And just as your company highlights the cost savings of its investment strategies through its bookkeeping and annual reports, so too can it feature positive environmental outcomes through a CSR or sustainability report. Many companies also choose to integrate key environmental indicators, such as CO2 emission reductions, in investor reports, employee and other stakeholder communications.  

As the freight industry grows, governments, investors, communities and consumers are becoming more aware of the industry’s climate and public health impacts. They are increasingly looking to freight carriers, shippers and logistics providers to take steps to reduce truck, rail and other transport emissions. Communities near freight hubs may also seek relief from increased congestion, noise and other negative impacts.

As a result, interest is growing in accounting for not just the monetary payback on technology and other transportation investments, but also the sustainability benefits of those investments. A CSR or sustainability report is a good place to start. 

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How does EPA’s SmartWay program fit into CSR?

Whether your company is a shipper, carrier or logistics service provider, EPA SmartWay provides tools, guidance and other resources to help you annually measure and assess the environmental performance of its freight operations. These tools generate reports that make it simple to include freight in your CSR and sustainability planning.

Companies often find it difficult to acquire the data needed to account for their emissions from freight transportation. SmartWay tools and reports simplify the process, are widely accepted by virtually all major CSR reporting platforms and make it possible for carriers, shippers and logistics providers to include freight in their  sustainability planning.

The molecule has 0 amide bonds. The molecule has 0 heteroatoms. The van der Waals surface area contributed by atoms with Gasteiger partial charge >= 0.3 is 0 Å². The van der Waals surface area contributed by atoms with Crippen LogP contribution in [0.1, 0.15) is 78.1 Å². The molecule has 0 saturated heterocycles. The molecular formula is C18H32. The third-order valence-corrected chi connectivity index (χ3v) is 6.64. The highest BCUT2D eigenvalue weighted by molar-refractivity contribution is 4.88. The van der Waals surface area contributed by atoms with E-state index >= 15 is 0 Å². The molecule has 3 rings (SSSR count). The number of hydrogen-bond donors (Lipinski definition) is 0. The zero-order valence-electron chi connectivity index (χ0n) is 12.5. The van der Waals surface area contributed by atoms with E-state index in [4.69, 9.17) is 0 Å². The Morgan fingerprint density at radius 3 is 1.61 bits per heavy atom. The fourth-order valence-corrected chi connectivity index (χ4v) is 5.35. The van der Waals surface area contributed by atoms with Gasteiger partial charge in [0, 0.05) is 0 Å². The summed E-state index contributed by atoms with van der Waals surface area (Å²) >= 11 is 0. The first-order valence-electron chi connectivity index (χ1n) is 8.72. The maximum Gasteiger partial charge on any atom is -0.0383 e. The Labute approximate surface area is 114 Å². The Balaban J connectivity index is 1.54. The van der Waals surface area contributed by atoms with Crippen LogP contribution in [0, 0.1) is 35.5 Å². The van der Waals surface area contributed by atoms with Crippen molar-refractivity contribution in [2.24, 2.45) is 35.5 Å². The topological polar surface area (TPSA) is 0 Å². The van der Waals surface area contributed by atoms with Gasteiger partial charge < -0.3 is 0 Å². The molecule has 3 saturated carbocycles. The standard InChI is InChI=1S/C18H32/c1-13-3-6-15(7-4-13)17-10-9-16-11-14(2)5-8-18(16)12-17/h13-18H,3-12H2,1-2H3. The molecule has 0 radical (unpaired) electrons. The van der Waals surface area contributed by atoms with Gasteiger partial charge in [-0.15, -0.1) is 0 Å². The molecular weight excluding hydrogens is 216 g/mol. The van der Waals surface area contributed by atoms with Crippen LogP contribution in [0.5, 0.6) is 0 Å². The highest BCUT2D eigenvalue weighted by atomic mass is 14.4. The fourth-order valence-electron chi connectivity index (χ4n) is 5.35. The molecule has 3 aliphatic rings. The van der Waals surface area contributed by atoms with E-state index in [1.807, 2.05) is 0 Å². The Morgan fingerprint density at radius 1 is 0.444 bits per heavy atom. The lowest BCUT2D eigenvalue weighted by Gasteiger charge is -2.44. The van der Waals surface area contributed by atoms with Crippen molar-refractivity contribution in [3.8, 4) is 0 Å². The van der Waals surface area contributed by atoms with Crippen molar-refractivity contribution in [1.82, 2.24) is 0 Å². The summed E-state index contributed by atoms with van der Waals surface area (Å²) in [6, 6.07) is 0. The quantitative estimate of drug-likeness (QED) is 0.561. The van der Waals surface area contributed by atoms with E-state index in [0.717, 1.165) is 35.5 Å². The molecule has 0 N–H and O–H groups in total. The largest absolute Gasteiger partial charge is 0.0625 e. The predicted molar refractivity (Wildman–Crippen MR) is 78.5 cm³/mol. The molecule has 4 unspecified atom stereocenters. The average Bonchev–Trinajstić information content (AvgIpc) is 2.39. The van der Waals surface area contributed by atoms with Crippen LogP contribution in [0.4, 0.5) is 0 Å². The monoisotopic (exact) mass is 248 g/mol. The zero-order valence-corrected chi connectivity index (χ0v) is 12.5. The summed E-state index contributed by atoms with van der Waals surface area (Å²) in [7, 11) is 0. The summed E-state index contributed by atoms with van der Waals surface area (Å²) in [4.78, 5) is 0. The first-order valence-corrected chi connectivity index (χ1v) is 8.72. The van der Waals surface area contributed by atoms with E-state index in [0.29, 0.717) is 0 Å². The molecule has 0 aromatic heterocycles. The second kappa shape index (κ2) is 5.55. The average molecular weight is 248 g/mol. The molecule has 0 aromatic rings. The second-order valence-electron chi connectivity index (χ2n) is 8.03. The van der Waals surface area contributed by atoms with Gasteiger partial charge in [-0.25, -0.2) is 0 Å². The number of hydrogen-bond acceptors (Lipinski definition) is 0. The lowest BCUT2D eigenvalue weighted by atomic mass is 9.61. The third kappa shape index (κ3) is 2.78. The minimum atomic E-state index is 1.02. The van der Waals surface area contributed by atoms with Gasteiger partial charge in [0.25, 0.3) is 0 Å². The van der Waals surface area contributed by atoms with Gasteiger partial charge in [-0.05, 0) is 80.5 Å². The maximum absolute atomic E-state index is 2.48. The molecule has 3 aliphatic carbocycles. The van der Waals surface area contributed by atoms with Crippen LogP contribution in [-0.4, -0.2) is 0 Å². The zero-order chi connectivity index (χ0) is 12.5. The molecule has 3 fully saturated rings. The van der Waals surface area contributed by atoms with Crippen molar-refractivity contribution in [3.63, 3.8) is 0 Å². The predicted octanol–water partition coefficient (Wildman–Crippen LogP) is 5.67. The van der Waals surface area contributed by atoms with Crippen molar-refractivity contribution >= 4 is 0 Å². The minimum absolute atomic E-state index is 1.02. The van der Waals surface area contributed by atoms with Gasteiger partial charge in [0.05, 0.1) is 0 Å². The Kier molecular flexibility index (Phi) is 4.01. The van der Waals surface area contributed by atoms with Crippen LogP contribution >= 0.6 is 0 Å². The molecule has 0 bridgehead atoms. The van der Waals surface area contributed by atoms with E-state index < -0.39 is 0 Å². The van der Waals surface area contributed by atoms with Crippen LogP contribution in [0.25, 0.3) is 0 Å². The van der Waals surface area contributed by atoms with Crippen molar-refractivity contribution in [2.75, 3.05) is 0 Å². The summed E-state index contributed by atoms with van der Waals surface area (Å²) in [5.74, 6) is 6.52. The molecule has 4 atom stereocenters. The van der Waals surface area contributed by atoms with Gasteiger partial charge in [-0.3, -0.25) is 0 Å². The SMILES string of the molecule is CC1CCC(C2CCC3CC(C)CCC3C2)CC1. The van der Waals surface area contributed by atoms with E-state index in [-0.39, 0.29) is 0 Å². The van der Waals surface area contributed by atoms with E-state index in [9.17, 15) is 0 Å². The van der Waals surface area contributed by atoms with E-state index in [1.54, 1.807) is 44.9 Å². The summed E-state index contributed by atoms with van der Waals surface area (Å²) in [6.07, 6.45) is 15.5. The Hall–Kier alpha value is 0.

SmartWay tools identify and help you collect critical data points needed to quantify and generate freight emission reports, including inventories and other important metrics of CO2, black carbon, NOx and PM outputs.

The program’s annual emission reports provide a consistent approach to reliably assess real efficiency losses – and gains – on your freight network. SmartWay processes all freight data it receives from partners and also offers a ranking system you can use to compare your company’s performance to that of its peers that participate in the program. Shippers can use this ranking to help identify carriers that share their sustainability objectives and are provided with unique company reports on the environmental performance of their freight operations.

SmartWay emission metrics and inventories also are commonly accepted by virtually all frameworks for CSR reporting aimed at improving air quality and mitigating climate change. Among these reporting platforms, there is increasing interest in accounting for emissions generated in the supply chain, including freight.

Nearly 4,000 trucking companies, logistics service providers and shippers that either manage private fleets or under contract with commercial carriers, participate in SmartWay. Learn more about how SmartWay can help your company successfully integrate freight into its sustainability journey, contact us smartway_transport@epa.gov or 734-214-4767.